26.11.2015

Kaiser pregnancy questions

It’s a topic employers generally avoid, since the Pregnancy Discrimination Act of 1978 prohibited sex discrimination on the basis of pregnancy.
Pregnancy questions included in many wellness programs hit a nerve, drawing not only the law center’s response, but also similar comments from more than 2,400 of its supporters, submitted in a single package to the EEOC. Many cite fears that wellness program information about pregnancy status will get back to employers – although several laws and rules sharply limit what employers can glean. The EEOC’s proposed rules define what those programs must do to meet the requirements of the Americans with Disabilities Act (ADA), a law aimed at preventing discrimination. The ADA generally prohibits employers from asking health- or disability-related questions, except in limited circumstances, such as through voluntary workplace wellness programs. The EEOC proposed rule does not bar questions about pregnancy, although the commission warns employers that wellness programs must be voluntary, “reasonably designed” to improve health and not a “subterfuge for violating the ADA or other laws prohibiting employment discrimination.” No timetable has been set for finalizing the regulation. Employers and the wellness vendors they hire to run them say this personal information is rarely – if ever – shared with the employer, adding that participation is voluntary and answers to questions are used to help tailor the programs, both for the individual and the corporate group as a whole. Still, critics fear that even aggregated data highlighting pregnancy status could be used to identify specific workers, especially if it were given to a small company or if there were only a few women participating in the wellness program.
Questions about pregnancy are not allowed in other employment contexts, such as hiring, said Carol Merchasin, a former employment lawyer who runs her own consulting and training firm outside of Boston. Including them in workplace wellness questionnaires blurs the line – and harkens back to an earlier era before the 1978 law added pregnancy to a list of protected classes covered by Title VII of the Civil Rights Act, she said.


Representatives from wellness firms Humana Vitality, LiveHealthier and Bravo Wellness all confirmed that their assessments include such questions. At Vitality,  spokesman Jeff Blunt said finding out if a participant is pregnant helps assure that any health goals the program helps set for the worker are appropriate for someone who is expecting and allows them to suggest participating in the HumanaBeginnings maternity program. Despite the vendors’ focus on developing tailored plans, pregnancy questions – perhaps unlike inquiries about blood pressure or cholesterol  – are a particularly touchy subject.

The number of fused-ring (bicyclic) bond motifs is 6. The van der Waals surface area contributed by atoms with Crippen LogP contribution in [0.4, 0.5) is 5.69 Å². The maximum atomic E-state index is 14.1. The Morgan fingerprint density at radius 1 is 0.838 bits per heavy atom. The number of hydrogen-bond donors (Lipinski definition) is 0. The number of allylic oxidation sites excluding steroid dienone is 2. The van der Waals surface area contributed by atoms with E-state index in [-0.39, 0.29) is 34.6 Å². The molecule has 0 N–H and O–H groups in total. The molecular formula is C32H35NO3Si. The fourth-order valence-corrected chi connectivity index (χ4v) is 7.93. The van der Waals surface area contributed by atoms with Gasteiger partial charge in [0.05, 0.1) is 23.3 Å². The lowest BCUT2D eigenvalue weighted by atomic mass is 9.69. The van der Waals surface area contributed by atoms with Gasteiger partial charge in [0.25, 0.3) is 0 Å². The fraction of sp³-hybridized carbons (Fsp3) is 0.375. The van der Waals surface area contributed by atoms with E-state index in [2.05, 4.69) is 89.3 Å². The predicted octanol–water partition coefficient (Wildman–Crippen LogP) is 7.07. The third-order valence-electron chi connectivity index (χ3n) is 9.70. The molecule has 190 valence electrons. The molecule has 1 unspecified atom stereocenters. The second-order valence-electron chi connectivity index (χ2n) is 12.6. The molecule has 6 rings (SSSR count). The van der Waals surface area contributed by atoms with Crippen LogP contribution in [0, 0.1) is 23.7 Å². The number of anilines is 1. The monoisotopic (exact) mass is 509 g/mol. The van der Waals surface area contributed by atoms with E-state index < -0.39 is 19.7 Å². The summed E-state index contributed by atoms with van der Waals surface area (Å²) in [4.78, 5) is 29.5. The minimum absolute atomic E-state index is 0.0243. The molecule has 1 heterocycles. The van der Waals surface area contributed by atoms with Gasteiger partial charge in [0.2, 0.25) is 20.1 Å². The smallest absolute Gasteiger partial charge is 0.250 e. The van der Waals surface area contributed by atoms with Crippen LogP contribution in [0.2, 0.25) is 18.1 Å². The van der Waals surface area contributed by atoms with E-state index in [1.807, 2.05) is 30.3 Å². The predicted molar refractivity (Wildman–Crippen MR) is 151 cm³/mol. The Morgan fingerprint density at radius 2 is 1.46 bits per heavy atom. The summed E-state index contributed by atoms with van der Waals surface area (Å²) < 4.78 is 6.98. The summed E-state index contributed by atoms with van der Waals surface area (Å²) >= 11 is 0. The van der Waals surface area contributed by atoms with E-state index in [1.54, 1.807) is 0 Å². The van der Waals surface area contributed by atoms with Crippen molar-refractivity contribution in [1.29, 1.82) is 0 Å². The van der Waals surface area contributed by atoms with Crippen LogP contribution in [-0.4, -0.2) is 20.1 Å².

Some women keep their pregnancy status private for as long as possible, fearing they could be fired or will lose out on a promotion or raise, advocates say. While Title VII of the Civil Rights Act prevents employers from firing or taking disciplinary action against a woman because she is pregnant, that hasn’t ended such discrimination, said Palanker at the women’s law center. Last year, the EEOC, which oversees most pregnancy discrimination charges, handled 3,400 cases, finding no cause in 60 percent of the cases, but moving forward on many of the others. Fifteen years ago, Kimberly Lira Huddleston was one of hundreds of young mothers who volunteered for a study testing an experimental new birth control implant that promised lifelong protection from pregnancy.
On Thursday, a FDA advisory committee will hold a public hearing in Silver Spring, Md., to address questions about the safety and effectiveness of Essure, which was approved in 2002.
Users have filed 5,093 complaints with the FDA citing chronic pelvic pain, debilitating periods, pregnancies that occurred with Essure including five that ended in fetal death, hysterectomies to remove devices that moved to other organs or broke apart, and four patient deaths, including one by suicide.


Representatives from wellness firms Humana Vitality, LiveHealthier and Bravo Health all confirmed that their assessments include such questions.
Julie Appleby reports on the implementation of the health care overhaul law, the interplay of health care treatments and costs, trends in health insurance, and policy issues affecting hospitals and other medical providers, for Kaiser Health News. One Zensey form, prepared for client Cigna, asks about current pregnancy status and the age when a woman first got pregnant. In an affidavit to the Food and Drug Administration, Hudak alleges that answers she gave researchers in response to questions about pain, adverse health effects and even whether her period was late had been altered on her medical record, without her knowledge. Kaiser Family Foundation. Kaiser Health News (KHN) is a nonprofit national health policy news service, and a program of the Kaiser Family Foundation, a nonpartisan health care policy research organization unaffiliated with Kaiser Permanente. EDT August 5, 2015Pregnancy is a topic employers generally avoid, since the Pregnancy Discrimination Act of 1978 prohibited sex discrimination on the basis of pregnancy.
She said she was surprised, however, to find in her records that the answers she gave in response to questions about pain, adverse health effects and even whether her period was late had been altered, with no changed to yes and vice versa.



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Comments to «Kaiser pregnancy questions»

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